Jared Loughner and Mental Illness: The Devastating Effects of Budget Cuts that Slash Care to the Mentally Ill
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Editor's note: The following is a transcript of an interview with H. Clarke Romans, the executive director of the National Alliance on Mental Illness of Southern Arizona.
AMY GOODMAN: While federal investigators and the news media try to uncover the motivation behind the attack, the picture emerging of Jared Loughner is of a severely disturbed 22-year-old who was behaving in an increasingly erratic manner. YouTube videos and other internet postings under his name suggest an obsession with bizarre anti-government grievances, including ramblings about currency policies and language control through grammar. Acquaintances in Arizona said Loughner had distanced himself from friends and family members in recent years.
In September, he was suspended from Pima County Community College after five run-ins with campus police for disruptive behavior, being thrown out of class, students saying they were afraid, professors saying that they were afraid of him. College administrators told him he needed clearance from a mental health professional saying he would not present a danger to himself or others before he could return to classes. Pima County behavioral health officials have no record of Loughner seeking treatment in the public system overseen by the Arizona State Department of Health Services.
Saturday’s attack and Jared Loughner’s apparent mental health problems have shone a spotlight on issues surrounding mental health treatment in Arizona. The state made drastic budget cuts to behavioral health services in 2010. The unprecedented cuts slashed all support services for non-Medicaid behavioral health patients and took away coverage for most name-brand drugs. As many as 28,000 state residents were affected. Meanwhile, Arizona is facing even bigger budget cuts this year and is facing an estimated $1.4 billion deficit in 2012.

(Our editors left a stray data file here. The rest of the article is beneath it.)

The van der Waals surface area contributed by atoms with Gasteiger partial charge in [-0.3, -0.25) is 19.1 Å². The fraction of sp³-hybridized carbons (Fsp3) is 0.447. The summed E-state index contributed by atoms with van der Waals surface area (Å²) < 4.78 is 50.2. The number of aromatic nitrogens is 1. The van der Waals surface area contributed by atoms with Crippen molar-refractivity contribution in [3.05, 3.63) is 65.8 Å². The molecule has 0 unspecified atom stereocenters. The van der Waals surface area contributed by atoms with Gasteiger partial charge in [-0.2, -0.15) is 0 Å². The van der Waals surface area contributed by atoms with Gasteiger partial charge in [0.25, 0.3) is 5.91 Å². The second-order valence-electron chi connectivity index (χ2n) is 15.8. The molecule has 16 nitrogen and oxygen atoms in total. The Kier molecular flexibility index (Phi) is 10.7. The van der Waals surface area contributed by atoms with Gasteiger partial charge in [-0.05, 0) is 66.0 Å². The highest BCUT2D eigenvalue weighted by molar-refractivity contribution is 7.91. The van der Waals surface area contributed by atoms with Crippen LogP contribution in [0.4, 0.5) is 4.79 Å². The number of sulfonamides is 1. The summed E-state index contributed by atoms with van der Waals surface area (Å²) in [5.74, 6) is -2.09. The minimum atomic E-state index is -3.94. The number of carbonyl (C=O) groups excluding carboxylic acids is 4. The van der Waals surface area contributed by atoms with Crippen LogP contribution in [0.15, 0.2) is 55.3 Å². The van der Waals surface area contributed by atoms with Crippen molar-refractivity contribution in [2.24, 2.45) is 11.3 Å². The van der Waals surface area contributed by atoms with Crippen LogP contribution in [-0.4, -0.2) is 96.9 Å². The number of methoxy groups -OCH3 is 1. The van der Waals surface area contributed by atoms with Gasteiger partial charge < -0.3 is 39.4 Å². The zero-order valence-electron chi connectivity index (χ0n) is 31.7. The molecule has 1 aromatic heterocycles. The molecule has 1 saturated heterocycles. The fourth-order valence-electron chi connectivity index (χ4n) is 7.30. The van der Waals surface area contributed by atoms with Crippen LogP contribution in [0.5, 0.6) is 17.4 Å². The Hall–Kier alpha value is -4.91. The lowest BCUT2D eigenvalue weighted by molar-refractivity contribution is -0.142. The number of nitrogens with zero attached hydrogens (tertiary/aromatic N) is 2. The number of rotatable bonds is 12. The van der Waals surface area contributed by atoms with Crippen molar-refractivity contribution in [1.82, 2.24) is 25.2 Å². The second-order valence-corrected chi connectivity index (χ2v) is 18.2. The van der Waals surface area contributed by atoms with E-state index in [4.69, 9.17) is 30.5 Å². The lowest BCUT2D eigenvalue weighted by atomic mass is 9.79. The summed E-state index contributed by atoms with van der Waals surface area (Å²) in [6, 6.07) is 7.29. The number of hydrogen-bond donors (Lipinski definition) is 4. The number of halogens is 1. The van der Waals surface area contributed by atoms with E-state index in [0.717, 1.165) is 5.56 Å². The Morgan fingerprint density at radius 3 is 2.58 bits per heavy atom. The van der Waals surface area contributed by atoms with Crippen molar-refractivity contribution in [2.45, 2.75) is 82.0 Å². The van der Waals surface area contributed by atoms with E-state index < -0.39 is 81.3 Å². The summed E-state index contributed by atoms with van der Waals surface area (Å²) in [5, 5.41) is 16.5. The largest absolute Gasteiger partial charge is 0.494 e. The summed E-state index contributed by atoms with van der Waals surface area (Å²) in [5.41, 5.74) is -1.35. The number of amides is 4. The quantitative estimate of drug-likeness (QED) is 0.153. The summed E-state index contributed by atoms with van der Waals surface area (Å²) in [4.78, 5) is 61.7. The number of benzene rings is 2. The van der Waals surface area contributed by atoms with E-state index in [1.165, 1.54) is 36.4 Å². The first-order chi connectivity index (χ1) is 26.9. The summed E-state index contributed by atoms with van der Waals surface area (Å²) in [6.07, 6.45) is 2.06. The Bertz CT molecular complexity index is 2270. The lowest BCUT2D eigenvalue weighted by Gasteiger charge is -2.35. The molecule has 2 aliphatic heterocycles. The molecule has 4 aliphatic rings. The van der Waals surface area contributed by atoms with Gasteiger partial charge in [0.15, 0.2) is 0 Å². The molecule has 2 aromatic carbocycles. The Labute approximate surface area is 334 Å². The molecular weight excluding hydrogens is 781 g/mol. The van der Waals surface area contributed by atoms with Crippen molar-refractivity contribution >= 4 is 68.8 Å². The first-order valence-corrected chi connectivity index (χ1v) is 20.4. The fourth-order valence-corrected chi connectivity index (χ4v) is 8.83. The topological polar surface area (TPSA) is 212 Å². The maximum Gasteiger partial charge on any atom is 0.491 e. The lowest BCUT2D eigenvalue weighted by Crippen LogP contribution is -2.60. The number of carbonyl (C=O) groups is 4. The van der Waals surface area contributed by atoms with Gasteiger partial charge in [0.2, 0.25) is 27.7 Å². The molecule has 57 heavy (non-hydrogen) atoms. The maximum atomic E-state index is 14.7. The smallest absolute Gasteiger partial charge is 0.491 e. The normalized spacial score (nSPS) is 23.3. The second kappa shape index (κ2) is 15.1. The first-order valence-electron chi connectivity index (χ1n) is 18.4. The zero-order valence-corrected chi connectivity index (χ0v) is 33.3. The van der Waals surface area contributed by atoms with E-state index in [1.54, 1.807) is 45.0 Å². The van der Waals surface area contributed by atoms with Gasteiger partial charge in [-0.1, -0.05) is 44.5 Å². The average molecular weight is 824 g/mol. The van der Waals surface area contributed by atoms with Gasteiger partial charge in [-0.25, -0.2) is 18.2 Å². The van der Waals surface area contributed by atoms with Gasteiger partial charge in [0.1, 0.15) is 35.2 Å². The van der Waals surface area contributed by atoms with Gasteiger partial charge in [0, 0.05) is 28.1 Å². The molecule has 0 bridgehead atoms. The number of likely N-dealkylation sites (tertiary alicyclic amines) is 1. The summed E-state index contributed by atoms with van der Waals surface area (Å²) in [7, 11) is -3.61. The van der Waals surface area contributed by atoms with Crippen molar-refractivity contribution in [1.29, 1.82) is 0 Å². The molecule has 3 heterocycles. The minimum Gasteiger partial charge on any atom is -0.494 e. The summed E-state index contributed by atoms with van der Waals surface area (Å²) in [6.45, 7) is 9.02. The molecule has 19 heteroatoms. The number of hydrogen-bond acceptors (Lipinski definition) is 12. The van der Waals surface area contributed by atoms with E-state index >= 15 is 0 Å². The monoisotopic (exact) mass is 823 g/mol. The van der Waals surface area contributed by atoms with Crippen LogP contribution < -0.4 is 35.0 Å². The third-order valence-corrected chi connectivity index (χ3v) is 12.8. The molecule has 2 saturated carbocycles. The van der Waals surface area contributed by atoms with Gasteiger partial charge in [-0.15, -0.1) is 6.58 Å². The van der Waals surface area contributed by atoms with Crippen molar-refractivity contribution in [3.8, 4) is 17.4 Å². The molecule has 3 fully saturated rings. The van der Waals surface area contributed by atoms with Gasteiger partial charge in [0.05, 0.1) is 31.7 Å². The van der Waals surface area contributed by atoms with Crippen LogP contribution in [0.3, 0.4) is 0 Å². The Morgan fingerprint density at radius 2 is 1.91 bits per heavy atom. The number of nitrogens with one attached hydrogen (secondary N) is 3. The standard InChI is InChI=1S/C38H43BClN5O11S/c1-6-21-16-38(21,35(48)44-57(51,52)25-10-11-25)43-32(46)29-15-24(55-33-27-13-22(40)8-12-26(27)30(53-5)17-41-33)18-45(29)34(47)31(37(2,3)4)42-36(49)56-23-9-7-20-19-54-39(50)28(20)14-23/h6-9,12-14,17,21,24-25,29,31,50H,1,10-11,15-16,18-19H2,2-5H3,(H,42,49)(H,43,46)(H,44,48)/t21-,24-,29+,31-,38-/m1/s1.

H. Clarke Romans is the executive director of the National Alliance on Mental Illness of Southern Arizona. He’s joining us from Tucson.
Welcome to Democracy Now! Talk about your response to what has taken place.
H. CLARKE ROMANS: Well, our response so far has just been to point out that the availability of services has diminished due to these budget cuts, and although there’s no direct link, it just makes it less likely that people would be able to get services, even if they overcome the stigma of admitting or acknowledging that they have these illnesses. It just makes the availability of services even more difficult to obtain.
AMY GOODMAN: What do you think needs to happen now, H. Clarke Romans?
H. CLARKE ROMANS: Well, I think that the legislature has taken a simplistic approach to solving the budget crisis, with respect to mental health services, at least. What we’re finding in the community is that the costs were not really eliminated; they were just pushed down to less visible areas in the community, and we’re responding to the difficulties with the most expensive form of services that the community has to offer to people. That’s emergency rooms, hospitalization, law enforcement intervention. So, the communities are spending the money, even though it appears that the lawmakers believe that they have actually cut the budget and saved money. It’s just coming out of a different pocket down at the community level. And I think that we need to acknowledge that it ultimately is less expensive in the community to offer necessary services. And this is all without respect to the devastating impact this has had on people’s lives.
AMY GOODMAN: What had been the effect of the budget cuts, specifically?
H. CLARKE ROMANS: Well, I can give a number of examples, but in particular, people who have a serious mental illness diagnosis beginning last July were denied any further coverage in a number of areas—case management, brand-name medications, access to support groups, transportation subsidies, and more recently, housing subsidies. So these individuals who have the most serious forms of mental illness were essentially, except for generic medications, were basically pushed out of the system. And these are individuals who have a serious illness, who, in many cases, were managing with a support network, are now being pushed to the point where they can’t manage. So they’re decompensating. There’s suicide attempts. There’s one woman that we know that’s very ill, but she’s been managing OK. She’s now been hospitalized for 36 days over the last six months.